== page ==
Computer simulations of bioequivalence trials: Selection of design and analyte in BCS drugs with first-pass hepatic metabolism: Linear kinetics (I)

  • Fernández-Teruel C
  • Nalda Molina R
  • González-Alvarez I
 et al. 
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Abstract

Modeling and simulation approaches are useful tools to assess the potential outcome of different scenarios in bioequivalence studies. The aim of this study is to propose a new and improved semi-physiological model for bioequivalence trial simulations and apply it for all BCS (Biopharmaceutic Classification System) drug classes with non-saturated first-pass hepatic metabolism. The semi-physiological model was developed in NONMEM VI to simulate bioequivalence trials. Parent drug and metabolite levels for both reference and test were simulated. Eight types of drugs (with high or low permeability and high or low solubility (class I to IV) and high or low intrinsic clearance) were considered in two variability scenarios (high-low) and in six test products of decreasing biopharmaceutic quality. The scenarios were tested in single dose and steady state studies. In case of drugs with non-saturated hepatic first-pass effect (and no gut-wall metabolism) the parent drug is usually the most sensitive analyte and the single dose design is usually the most sensitive study design to detect the worsening of the biopharmaceutic quality of the test formulation. The only exception to this general conclusion was observed in class III drugs (high solubility, low permeability) with low intrinsic clearance for which the parent drug Cmaxratio in steady state shows higher sensitivity followed by the metabolite Cmaxratio in single dose. This exceptional behaviour is caused by a limited operative absorption time (or absorption window) in class III drugs that precludes complete absorption and produces a non-linear absorption. Therefore, it can be concluded that the metabolite does not need to be measured if the drug has no gut-wall metabolism and shows linear pharmacokinetics. Interestingly, a steady state study should be conducted in this exceptional case to compare with the highest possible sensitivity. Metabolite data in most of the scenarios either shows less sensitivity to the product characteristics (resulting in Cmaxratios passing the bioequivalence criteria when the products were not bioequivalent) or it gives the same information as the parent compound. © 2008 Elsevier B.V. All rights reserved.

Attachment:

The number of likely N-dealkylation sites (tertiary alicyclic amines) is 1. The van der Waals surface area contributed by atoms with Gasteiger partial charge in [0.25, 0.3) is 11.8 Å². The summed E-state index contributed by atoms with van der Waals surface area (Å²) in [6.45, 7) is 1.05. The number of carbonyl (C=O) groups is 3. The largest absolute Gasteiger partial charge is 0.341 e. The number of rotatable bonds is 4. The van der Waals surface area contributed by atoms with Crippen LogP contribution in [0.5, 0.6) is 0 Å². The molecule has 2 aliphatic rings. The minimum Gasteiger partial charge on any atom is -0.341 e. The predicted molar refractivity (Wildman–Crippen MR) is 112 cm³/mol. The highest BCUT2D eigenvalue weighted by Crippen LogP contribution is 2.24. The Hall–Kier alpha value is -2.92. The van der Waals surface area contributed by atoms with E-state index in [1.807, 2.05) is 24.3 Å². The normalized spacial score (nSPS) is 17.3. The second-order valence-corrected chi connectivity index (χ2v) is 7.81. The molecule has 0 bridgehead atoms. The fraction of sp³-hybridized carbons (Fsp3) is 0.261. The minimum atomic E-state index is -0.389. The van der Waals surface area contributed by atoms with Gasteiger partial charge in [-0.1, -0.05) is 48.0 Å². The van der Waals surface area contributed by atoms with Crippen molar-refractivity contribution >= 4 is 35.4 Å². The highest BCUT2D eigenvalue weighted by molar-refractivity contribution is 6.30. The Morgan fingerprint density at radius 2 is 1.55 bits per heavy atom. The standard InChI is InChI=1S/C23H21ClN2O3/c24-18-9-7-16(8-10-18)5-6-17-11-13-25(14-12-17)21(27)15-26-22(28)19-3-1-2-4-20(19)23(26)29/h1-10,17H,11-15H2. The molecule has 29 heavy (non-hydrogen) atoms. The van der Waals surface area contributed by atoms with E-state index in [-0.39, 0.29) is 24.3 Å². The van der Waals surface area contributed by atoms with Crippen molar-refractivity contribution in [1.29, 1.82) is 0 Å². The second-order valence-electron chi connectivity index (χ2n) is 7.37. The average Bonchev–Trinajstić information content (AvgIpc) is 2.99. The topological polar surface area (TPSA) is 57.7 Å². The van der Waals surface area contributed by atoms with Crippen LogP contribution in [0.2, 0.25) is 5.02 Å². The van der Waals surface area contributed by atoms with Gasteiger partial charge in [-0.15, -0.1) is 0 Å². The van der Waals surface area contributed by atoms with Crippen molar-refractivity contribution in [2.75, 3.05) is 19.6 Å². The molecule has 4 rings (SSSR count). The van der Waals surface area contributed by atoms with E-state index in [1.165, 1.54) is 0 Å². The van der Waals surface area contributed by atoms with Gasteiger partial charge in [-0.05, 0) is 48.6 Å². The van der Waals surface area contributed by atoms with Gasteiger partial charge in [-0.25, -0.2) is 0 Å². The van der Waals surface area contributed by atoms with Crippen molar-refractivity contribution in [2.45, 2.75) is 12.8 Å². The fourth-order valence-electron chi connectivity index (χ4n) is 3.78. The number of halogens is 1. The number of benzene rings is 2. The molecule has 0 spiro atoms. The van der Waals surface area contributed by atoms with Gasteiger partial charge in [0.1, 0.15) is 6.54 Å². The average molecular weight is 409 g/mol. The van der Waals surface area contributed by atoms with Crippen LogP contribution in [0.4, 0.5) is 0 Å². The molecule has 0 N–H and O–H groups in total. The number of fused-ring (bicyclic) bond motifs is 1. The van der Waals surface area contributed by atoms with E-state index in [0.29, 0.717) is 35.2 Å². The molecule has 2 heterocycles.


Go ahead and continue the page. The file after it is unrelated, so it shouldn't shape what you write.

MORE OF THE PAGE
Author-supplied keywords

  • BCS
  • Bioequivalence
  • First-pass metabolism
  • Linear
  • Single dose
  • Steady state

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